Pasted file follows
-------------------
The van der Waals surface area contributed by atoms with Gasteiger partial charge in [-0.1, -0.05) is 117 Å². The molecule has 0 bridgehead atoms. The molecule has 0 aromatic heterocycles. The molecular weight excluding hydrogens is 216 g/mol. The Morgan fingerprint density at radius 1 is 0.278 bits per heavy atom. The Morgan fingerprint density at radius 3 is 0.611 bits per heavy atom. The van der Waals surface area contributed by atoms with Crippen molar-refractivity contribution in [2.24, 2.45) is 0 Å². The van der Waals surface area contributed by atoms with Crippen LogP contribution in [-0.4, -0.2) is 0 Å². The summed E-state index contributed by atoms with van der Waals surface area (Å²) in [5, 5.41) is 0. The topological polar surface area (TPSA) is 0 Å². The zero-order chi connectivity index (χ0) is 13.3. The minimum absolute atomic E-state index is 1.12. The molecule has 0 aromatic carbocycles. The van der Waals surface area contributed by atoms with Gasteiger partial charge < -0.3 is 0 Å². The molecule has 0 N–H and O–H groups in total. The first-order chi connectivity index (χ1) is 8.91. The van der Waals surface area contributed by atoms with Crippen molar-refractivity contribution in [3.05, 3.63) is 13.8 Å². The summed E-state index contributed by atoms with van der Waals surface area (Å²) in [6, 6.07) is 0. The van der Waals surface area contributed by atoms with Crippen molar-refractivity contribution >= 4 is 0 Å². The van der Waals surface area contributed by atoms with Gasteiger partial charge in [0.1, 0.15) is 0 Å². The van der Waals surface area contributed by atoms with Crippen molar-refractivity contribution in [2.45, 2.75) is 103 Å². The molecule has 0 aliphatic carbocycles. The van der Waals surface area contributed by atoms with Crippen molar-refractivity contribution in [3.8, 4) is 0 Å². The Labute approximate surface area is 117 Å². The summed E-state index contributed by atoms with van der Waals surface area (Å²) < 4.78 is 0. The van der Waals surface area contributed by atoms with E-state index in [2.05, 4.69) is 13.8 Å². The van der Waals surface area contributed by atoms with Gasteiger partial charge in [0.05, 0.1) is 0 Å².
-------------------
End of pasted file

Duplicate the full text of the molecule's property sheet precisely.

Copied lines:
The van der Waals surface area contributed by atoms with Gasteiger partial charge in [-0.1, -0.05) is 117 Å². The molecule has 0 bridgehead atoms. The molecule has 0 aromatic heterocycles. The molecular weight excluding hydrogens is 216 g/mol. The Morgan fingerprint density at radius 1 is 0.278 bits per heavy atom. The Morgan fingerprint density at radius 3 is 0.611 bits per heavy atom. The van der Waals surface area contributed by atoms with Crippen molar-refractivity contribution in [2.24, 2.45) is 0 Å². The van der Waals surface area contributed by atoms with Crippen LogP contribution in [-0.4, -0.2) is 0 Å². The summed E-state index contributed by atoms with van der Waals surface area (Å²) in [5, 5.41) is 0. The topological polar surface area (TPSA) is 0 Å². The zero-order chi connectivity index (χ0) is 13.3. The minimum absolute atomic E-state index is 1.12. The molecule has 0 aromatic carbocycles. The van der Waals surface area contributed by atoms with Gasteiger partial charge < -0.3 is 0 Å². The molecule has 0 N–H and O–H groups in total. The first-order chi connectivity index (χ1) is 8.91. The van der Waals surface area contributed by atoms with Crippen molar-refractivity contribution in [3.05, 3.63) is 13.8 Å². The summed E-state index contributed by atoms with van der Waals surface area (Å²) in [6, 6.07) is 0. The van der Waals surface area contributed by atoms with Crippen molar-refractivity contribution >= 4 is 0 Å². The van der Waals surface area contributed by atoms with Gasteiger partial charge in [0.1, 0.15) is 0 Å². The van der Waals surface area contributed by atoms with Crippen molar-refractivity contribution in [2.45, 2.75) is 103 Å². The molecule has 0 aliphatic carbocycles. The van der Waals surface area contributed by atoms with Crippen molar-refractivity contribution in [3.8, 4) is 0 Å². The Labute approximate surface area is 117 Å². The summed E-state index contributed by atoms with van der Waals surface area (Å²) < 4.78 is 0. The van der Waals surface area contributed by atoms with E-state index in [2.05, 4.69) is 13.8 Å². The van der Waals surface area contributed by atoms with Gasteiger partial charge in [0.05, 0.1) is 0 Å².